Archive | January, 2010

How to make a graceful (and memorable) exit

28 Jan

Dan McCarthy of Great Leadership calls Conan O’Brien’s Tonight Show farewell speech “a class act.” Like Dan, I don’t usually stay up late enough for the Tonight Show, nor have I watched Conan O’Brien in any of his other incarnations. So I’m especially glad he called Conan’s video farewell to our attention.

This is leadership at its darkest hour, when plans and dreams come to an abrupt halt and the road ahead is unclear. It’s about the others who depend on him, not his grief.  It’s about looking forward to other possibilities, not looking back at what was lost. He rallies against cynicism, and delivers a message of hope and possibility at a time when he, personally, might have every reason to despair and disparage.

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(As a marketer, I can’t help think that 7-Eleven would be wise to take him up on the parking lots!)

Conan’s farewell reminded me of another graceful exit last week, this one from the reality show Project Runway. Usually, when contestants get booted from talent-based reality shows, the exit-interview spiel goes something along one of these lines: 1) “I’m disappointed in myself. I know I could have done better/worked harder.” 2) “I’m blazingly talented, and the judges just didn’t see it.” 3) “I know I’ll be successful some day, no matter what.”

The de rigueur exit comment is all about me, me, me. Which made Pamela Ptak’s exit a refreshing eye-opener. Pamela didn’t talk about her disappointment at losing from a career perspective – at least not in the edited version that aired on the show. The portion that aired is about 1:03 in:

Pamela was just so human, so appreciative of her fellow competitors, that it resonated far more strongly. She talks about heart, about the real emotional connections that people form when they work together. Caring for others, no matter how cutthroat the competition, is an important leadership component.

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The ugh factor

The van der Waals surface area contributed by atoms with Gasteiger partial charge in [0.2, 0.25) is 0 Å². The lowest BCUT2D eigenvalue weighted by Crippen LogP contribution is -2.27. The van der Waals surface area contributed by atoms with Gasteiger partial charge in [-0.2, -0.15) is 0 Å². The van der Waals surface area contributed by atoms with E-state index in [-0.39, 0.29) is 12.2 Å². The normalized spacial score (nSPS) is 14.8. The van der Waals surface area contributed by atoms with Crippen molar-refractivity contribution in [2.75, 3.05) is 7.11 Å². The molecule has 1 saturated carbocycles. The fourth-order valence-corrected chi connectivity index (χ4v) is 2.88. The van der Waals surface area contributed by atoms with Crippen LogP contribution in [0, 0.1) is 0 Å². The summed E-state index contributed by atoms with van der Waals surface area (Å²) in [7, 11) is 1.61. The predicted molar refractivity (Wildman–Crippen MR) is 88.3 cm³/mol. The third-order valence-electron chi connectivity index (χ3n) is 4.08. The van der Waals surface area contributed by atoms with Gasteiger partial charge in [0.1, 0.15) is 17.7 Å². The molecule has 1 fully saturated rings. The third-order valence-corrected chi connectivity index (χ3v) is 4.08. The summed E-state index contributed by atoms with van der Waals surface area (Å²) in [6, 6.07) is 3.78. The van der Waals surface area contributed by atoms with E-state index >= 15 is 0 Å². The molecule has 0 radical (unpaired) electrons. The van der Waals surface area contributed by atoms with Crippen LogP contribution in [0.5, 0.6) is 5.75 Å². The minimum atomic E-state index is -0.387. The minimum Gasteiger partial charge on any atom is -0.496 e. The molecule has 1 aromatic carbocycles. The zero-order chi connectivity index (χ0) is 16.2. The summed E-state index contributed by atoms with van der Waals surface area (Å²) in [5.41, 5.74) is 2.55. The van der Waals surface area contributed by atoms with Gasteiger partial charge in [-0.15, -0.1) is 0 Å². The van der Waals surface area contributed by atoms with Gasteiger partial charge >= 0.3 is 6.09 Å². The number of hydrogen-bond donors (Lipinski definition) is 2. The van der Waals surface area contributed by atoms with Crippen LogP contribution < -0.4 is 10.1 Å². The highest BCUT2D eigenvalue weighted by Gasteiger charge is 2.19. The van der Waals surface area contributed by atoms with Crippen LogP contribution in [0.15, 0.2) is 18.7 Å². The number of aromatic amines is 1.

27 Jan

According to a Tulane study of female MBA grads cited in USA Today, 49 percent said they had tried to advance their careers by sometimes engaging in at least one of 10 sexual behaviors, such as crossing her legs provocatively in meetings with men or letting a man look down her shirt. Ugh. Double ugh. I have a visceral reaction to this barroom behavior, which immediately led me to turn the question on myself as a woman: How do I present myself in the workplace?

Well, not like this. I pride myself on presenting as a paragon of professionalism. That desired persona prevents just such behavior. I want to be evaluated on intellect and output.

I don’t get why women would allow themselves to be “used” in this way, such as the respondees who said “I allow men to linger at certain places of my body while hugging them.” Ugh again. Throughout my career, I’ve had to skirt around certain male huggers and squeezers, the ones who want to rub my shoulders, or put their arms around me, or whose touch lingers just a little too long for my comfort. I’ve spent far more time in my career avoiding this behavior than encouraging it — in fact, I can’t recall EVER encouraging it. Fortunately, the excess touchers were always peers, never superiors, and it was easily avoidable once I was aware of it.

According to this study, which was limited in scope, the flirty women did not advance as well in their careers. Thank goodness for that. In a related Wall Street Journal article, another woman refers to flirting as a “short-term strategy.” Absolutely correct. Aging is inevitable. In fact, it brings up an even bigger issue: How are middle-aged women treated in the workplace? Are their opportunities for advancement unfairly limited because the “bloom is off the rose?” How do we equalize for loss of innate appeal as employees age, both male and female?

At the end of the Wall Street Journal article, Robert Dunson was quoted about bringing a female colleague along who was liked by the client to help close the deal. At first, that “ugh” bile started arising in my throat again. However, when I mentally switched the story around to become a “male colleague whom the clients liked” — maybe they play golf together — the bile receded. I could evaluate this one a little differently than the flirting. It’s a simple fact of business, and life: When you have an advantage, you use it.

Mystery at the Monfort College of Business

27 Jan

Comments on one more reading, about a 2004 Malcolm Baldridge Quality Award winner, the Kenneth W. Monfort College of Business at the University of Northern Colorado. There was something missing in this interesting tale for me: More about WHY the college eliminated its graduate business programs. There was a lot of good-to-great here: a school focus on defining guiding principles and values, implementing programs to uphold those values and then measuring them. Its scores on just about every objective data measure improved, including student performance, satisfaction, and job placement. And of course it went on to win the Baldridge Award.